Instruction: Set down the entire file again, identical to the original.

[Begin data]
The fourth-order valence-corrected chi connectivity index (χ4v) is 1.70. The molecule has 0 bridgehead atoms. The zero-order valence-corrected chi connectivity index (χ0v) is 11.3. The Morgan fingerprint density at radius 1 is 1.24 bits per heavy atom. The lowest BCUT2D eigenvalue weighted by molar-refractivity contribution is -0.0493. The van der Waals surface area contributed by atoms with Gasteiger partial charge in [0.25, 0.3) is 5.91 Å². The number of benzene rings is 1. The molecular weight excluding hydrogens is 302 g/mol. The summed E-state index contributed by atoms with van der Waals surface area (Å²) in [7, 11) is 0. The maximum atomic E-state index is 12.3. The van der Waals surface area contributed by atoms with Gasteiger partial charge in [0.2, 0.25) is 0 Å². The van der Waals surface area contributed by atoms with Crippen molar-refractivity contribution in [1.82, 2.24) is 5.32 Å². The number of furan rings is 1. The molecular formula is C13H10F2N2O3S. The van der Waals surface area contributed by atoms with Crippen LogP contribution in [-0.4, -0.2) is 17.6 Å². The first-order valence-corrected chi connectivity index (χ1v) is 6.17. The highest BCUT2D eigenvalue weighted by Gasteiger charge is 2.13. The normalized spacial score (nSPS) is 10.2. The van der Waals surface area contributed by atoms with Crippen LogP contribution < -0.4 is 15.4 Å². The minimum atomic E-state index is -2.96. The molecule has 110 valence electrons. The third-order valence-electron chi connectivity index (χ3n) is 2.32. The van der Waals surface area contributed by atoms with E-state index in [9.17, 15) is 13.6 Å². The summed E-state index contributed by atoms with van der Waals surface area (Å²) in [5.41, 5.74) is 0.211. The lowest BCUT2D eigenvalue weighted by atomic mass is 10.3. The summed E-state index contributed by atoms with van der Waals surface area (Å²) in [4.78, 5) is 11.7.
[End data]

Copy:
The fourth-order valence-corrected chi connectivity index (χ4v) is 1.70. The molecule has 0 bridgehead atoms. The zero-order valence-corrected chi connectivity index (χ0v) is 11.3. The Morgan fingerprint density at radius 1 is 1.24 bits per heavy atom. The lowest BCUT2D eigenvalue weighted by molar-refractivity contribution is -0.0493. The van der Waals surface area contributed by atoms with Gasteiger partial charge in [0.25, 0.3) is 5.91 Å². The number of benzene rings is 1. The molecular weight excluding hydrogens is 302 g/mol. The summed E-state index contributed by atoms with van der Waals surface area (Å²) in [7, 11) is 0. The maximum atomic E-state index is 12.3. The van der Waals surface area contributed by atoms with Gasteiger partial charge in [0.2, 0.25) is 0 Å². The van der Waals surface area contributed by atoms with Crippen molar-refractivity contribution in [1.82, 2.24) is 5.32 Å². The number of furan rings is 1. The molecular formula is C13H10F2N2O3S. The van der Waals surface area contributed by atoms with Crippen LogP contribution in [-0.4, -0.2) is 17.6 Å². The first-order valence-corrected chi connectivity index (χ1v) is 6.17. The highest BCUT2D eigenvalue weighted by Gasteiger charge is 2.13. The normalized spacial score (nSPS) is 10.2. The van der Waals surface area contributed by atoms with Crippen LogP contribution < -0.4 is 15.4 Å². The minimum atomic E-state index is -2.96. The molecule has 110 valence electrons. The third-order valence-electron chi connectivity index (χ3n) is 2.32. The van der Waals surface area contributed by atoms with E-state index in [9.17, 15) is 13.6 Å². The summed E-state index contributed by atoms with van der Waals surface area (Å²) in [5.41, 5.74) is 0.211. The lowest BCUT2D eigenvalue weighted by atomic mass is 10.3. The summed E-state index contributed by atoms with van der Waals surface area (Å²) in [4.78, 5) is 11.7.